The Origins of Bishopdale
[This section is under construction].
Bishopdale, on the south side of Wensleydale in North Yorkshire, was a glaciated valley during the last Ice Age and contained a glacial lake when the Ice Age ended. Sedimentary deposits from that lake left rich alluvial soil in the valley bottom in contrast to the thin alkaline soils on the surrounding hillsides.
The first human inhabitants arrived in this area between 8,000 and 10,000 years ago. At first, they were hunter-gatherers who lived nomadic lives and took shelter where they could. Over time, they began to settle the land, domesticate animals and cultivate grain and vegetables. They also built a henge monument in lower Bishopdale known as Castle Dykes, the remains of which can be seen between Aysgarth and Gayle Ing.
No direct evidence of Neolithic farming communities has survived in Bishopdale, but Castle Dykes is believed to have been a Neolithic henge, probably built for religious or communal purposes, that dates from around 2000 to 1800 B.C. It would have required a lot of manpower over a considerable period of time to construct Castle Dykes and it is hard to conceive of it having been possible without the presence of several settled farming communities living nearby.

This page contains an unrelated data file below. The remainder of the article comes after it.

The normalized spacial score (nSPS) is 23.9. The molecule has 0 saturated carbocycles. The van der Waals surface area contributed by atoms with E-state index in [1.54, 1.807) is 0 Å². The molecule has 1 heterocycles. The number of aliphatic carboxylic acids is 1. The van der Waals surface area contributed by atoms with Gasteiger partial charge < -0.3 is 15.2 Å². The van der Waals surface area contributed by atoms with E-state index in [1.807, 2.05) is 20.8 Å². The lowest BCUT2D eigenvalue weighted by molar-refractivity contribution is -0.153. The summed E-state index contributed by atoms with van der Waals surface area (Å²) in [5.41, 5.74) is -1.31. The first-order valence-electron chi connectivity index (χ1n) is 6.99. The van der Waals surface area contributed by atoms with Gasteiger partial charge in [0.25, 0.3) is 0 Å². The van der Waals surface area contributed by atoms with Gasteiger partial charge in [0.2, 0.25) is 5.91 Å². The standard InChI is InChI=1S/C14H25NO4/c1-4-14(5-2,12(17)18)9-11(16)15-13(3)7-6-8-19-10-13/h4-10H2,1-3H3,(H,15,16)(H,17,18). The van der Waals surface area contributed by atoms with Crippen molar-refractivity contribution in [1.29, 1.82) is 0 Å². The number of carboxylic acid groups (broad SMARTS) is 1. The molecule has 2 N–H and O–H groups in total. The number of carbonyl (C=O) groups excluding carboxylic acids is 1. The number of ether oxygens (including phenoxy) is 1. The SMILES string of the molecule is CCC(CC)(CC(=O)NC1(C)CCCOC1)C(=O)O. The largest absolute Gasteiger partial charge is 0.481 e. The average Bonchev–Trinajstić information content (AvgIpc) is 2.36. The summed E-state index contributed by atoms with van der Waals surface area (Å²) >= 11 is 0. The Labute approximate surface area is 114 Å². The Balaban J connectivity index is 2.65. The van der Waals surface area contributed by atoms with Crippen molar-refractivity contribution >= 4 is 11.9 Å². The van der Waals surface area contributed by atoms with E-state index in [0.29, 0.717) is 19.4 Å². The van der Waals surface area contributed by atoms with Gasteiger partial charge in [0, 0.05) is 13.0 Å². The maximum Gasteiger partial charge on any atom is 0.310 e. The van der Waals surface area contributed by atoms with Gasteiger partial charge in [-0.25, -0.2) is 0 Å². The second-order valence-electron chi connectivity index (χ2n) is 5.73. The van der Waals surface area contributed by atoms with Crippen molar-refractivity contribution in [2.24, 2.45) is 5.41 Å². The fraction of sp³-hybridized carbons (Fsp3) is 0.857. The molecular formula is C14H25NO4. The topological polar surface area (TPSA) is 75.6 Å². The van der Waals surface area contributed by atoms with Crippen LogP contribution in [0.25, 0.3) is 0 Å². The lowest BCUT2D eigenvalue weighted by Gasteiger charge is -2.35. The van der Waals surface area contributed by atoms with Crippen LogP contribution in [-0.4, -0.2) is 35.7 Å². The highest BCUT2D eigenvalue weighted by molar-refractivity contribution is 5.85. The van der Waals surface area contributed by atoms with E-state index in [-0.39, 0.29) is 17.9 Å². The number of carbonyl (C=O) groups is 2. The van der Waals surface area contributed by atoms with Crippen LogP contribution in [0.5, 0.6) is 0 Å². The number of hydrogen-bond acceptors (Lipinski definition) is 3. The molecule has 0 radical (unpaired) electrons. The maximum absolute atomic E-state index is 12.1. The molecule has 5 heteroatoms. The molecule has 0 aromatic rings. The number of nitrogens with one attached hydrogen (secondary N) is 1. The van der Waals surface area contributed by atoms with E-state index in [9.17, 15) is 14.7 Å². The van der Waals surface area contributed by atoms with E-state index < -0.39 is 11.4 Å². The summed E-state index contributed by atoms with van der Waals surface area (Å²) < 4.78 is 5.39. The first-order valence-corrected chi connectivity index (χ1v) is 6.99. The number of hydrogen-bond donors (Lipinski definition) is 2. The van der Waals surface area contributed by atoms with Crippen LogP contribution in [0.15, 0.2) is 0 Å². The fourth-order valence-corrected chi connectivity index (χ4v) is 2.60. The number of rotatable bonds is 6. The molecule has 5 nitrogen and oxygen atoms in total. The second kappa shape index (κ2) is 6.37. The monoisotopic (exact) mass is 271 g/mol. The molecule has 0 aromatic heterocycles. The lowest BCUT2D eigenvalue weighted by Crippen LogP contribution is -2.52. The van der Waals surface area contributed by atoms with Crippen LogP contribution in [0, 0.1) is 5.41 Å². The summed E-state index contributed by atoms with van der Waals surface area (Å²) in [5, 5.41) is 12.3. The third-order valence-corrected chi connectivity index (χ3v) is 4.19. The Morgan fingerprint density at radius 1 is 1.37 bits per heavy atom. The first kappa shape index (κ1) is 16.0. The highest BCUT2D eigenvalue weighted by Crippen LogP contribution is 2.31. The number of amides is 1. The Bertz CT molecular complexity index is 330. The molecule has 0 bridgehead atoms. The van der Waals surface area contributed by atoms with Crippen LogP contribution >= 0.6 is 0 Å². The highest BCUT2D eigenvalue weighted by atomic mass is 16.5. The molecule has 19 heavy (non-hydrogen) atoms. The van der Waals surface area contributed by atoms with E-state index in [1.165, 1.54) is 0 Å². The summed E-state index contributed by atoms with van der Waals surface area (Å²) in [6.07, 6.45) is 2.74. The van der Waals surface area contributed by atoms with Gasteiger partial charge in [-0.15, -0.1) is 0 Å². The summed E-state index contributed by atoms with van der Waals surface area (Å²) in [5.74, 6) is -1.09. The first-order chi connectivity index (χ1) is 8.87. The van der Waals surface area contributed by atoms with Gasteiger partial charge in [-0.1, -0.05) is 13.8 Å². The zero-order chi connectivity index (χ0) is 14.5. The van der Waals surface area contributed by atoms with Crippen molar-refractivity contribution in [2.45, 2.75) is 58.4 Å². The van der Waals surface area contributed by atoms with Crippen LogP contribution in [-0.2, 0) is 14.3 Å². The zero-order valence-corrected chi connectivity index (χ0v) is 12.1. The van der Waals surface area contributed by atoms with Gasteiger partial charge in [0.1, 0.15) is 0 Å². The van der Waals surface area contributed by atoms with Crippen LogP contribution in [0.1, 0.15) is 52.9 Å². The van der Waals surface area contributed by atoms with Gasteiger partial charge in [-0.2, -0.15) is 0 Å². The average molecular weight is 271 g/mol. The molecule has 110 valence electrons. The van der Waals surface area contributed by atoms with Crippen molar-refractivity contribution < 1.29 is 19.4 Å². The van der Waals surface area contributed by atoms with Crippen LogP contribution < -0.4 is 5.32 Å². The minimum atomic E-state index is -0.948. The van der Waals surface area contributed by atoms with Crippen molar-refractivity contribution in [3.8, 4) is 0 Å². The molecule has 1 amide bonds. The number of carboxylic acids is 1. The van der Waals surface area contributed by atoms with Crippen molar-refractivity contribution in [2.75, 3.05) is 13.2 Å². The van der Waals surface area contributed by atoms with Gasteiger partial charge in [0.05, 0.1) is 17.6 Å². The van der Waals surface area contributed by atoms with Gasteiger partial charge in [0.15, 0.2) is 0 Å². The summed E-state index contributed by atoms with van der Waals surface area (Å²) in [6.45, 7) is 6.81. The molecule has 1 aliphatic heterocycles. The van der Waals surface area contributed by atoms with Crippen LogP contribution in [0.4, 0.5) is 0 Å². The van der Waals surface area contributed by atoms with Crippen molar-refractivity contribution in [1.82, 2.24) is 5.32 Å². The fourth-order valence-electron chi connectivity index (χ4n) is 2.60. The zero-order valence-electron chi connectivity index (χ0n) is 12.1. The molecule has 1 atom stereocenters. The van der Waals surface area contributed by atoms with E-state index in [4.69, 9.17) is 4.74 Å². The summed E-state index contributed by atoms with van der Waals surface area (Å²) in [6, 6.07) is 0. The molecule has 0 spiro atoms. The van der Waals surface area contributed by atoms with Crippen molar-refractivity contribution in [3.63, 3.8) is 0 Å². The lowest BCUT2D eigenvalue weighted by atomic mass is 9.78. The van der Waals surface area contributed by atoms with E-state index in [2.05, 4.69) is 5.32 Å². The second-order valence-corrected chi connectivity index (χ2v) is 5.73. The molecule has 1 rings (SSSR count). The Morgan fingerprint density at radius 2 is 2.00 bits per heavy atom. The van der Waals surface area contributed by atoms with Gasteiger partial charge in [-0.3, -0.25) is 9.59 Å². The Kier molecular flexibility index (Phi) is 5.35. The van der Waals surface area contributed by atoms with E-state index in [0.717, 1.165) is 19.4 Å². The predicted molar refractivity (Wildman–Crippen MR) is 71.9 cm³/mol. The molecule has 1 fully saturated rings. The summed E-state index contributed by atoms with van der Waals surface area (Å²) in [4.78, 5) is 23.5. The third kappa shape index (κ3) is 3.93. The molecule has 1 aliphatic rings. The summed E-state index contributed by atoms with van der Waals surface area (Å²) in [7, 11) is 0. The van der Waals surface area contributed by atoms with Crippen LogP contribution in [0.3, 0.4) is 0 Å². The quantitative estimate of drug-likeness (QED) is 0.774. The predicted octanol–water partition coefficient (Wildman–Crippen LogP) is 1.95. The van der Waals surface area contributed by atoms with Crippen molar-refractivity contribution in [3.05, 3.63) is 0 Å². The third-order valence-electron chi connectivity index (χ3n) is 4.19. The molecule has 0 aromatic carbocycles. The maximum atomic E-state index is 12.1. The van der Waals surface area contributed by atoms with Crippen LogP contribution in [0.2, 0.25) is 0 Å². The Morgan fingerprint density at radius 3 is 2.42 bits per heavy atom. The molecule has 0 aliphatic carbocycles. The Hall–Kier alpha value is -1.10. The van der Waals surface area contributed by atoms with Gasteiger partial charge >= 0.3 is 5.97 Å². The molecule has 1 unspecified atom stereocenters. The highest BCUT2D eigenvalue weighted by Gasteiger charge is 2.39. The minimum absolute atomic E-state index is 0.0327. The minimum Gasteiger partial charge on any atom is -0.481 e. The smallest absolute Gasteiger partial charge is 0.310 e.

The earliest known settlements in Bishopdale were collections of hut circles and livestock enclosures, traces of which can be found on the hills on either side of the dale. The best preserved lies on Burton Moor on the west flank of Pen Hill. It dates from sometime between 1800 and 200 B.C. The small circles on this aerial photograph were huts and the larger circles were livestock enclosures. There is also evidence of a field system. Other settlements from that period on the hillsides above Bishopdale can be found on Stake Moss, in Gayle Ing Gill and alongside the track from Kidstones to Stalling Busk. At that time, the climate was wetter than today, which is probably why the settlements were on well-drained limestone high above the boggy valley bottoms. Faint traces of a settlement that may date from somewhere around 200 B.C. can also be seen on the edge of Thoralby in fields above Town Head.